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19TH HOLE: THE READERS TAKE OVER
Edited by Gay Flood
October 08, 1984
FOOTBALL AND THE NAVAJO NATIONSir:I have long believed that SPORTS ILLUSTRATED regularly provides intelligent analysis of issues in and around sport. Even with that as background, I was pleasantly surprised by the mention in your Sept. 10 COLLEGE FOOTBALL column of the Northern Arizona University vs. New Mexico Highlands football game that took place on Navajo Nation lands. N. Brooks Clark wrote sensitively on issues of concern to the Navajo people. As he noted, the game itself was somewhat less than competitive, but that didn't deflate the good feeling the two schools generated among both Navajo and non-Navajo spectators.
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October 08, 1984

19th Hole: The Readers Take Over

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Sir:
What's next, cow-chip tossing?
BART HOYE
Columbus, Ohio

MECHANICAL MARK
Sir:
Enclosed are photos of a 7�-foot tall mechanical Mark Gastineau. Through a series of ropes and pullies, I can move his torso, arms and head in all directions.

The NFL rule prohibiting the real Mark Gastineau from doing his sack dance (No! No! No! Gastineau, 1984 College & Pro Football Spectacular, Sept. 5) prompted me to create a dancing Mark. Now, when the real Mark sacks the quarterback, mechanical Mark can dance for him.
MICHAEL MILLER
Mount Kisco, N.Y.

CY YOUNG CANDIDATES
Sir:
Steve Wulf is right, there are at least four contenders for the National League Cy Young Award (They're Making a Strong Pitch, Sept. 24), but none stands out like Rick Sutcliffe. He has the highest winning percentage among starters with 10 or more victories (.769 for his combined 20-6 National and American League record, .941 for his National League record only); he's among the top 10 in strikeouts and tied for second in shutouts; he has a solid ERA; and he kept the Cubbies on top in the National League East.
JEFFREY J. LYNN
Davenport, Wash.

Sir:
I like Rick Sutcliffe—but I love Dwight Gooden. He's as awesome a fireballer as the National League has seen in some time, and he's only a rookie.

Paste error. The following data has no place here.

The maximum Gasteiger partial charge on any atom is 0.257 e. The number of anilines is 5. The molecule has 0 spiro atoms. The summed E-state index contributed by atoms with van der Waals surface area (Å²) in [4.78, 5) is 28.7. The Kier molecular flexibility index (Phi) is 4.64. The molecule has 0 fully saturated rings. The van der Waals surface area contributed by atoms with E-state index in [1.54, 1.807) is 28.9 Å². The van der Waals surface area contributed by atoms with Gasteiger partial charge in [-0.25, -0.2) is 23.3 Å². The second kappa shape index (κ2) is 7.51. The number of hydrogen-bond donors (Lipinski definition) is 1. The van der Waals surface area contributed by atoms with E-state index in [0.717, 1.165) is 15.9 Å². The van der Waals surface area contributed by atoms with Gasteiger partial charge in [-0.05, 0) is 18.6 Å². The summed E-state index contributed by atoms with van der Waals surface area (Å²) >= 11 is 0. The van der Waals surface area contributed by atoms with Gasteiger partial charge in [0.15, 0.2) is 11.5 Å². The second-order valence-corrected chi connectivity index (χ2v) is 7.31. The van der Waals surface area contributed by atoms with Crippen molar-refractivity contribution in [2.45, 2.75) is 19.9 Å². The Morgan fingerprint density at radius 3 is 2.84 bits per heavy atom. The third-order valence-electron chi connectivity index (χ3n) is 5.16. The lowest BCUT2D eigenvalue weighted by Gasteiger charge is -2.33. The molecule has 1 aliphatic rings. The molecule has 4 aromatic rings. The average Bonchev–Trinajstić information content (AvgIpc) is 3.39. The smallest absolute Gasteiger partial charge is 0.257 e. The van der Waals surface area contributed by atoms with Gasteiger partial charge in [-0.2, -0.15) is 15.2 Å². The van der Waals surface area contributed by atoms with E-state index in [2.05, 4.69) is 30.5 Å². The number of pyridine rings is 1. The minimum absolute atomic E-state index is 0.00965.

Sure, Sutcliffe's record is impressive. But as his 4-5 mark in Cleveland shows, you're only as good as the support your team gives you. Sutcliffe gets plenty of support in Chicago. Behind Gooden, the Mets have been inconsistent.
SPENCE ROSMAN
White Plains, N.Y.

Sir:
Rick Sutcliffe and Dwight Gooden deserve to share the Cy Young Award as National League co-winners.

Sutcliffe should be cited for having provided the Cubs with numerous clutch-pitching performances that propelled the team to a well-deserved divisional title. And Gooden should be recognized not only for his pitching feats but also for giving me and countless other baseball fans across the country the pleasure of seeing the game's most memorable rookie debut.
JOHN VALLES
Worthington, Ohio

Sir:
Your assessment of Detroit's Jack Morris ("There's still some support for Jack Morris of the Tigers, who has 17 wins, but he's had a poor second half) lends even more credibility to his candidacy for American League Cy Young honors. Here's a pitcher who struggled for the second half of the season and still racked up some of the best statistics in the game. A poor second half and 19 wins for the season—would any team turn that down?
KATIE WORKMAN
Pinckney, Mich.

FAR-FLUNG CUB FANS
Sir:
In your preseason scouting reports (Baseball 1984, April 2), Ron Fimrite's final comment on the chances of the Chicago Cubs winning their division this year was "Alas, this team passeth understanding." All I can say is: Amen, Ron! I've been a Cubs fan since I was eight. The last time the Cubs won the pennant I was minus-six. I was born in the States—I grew up in Chicago—and now that I live in Quebec, I consider myself Canada's most avid Cubs fan. Can you imagine the emotional high we Cubs fans have been on all summer? Who says God doesn't take sides? The dynasty hath begun!
ROGER SPIELMANN
Amos, Quebec

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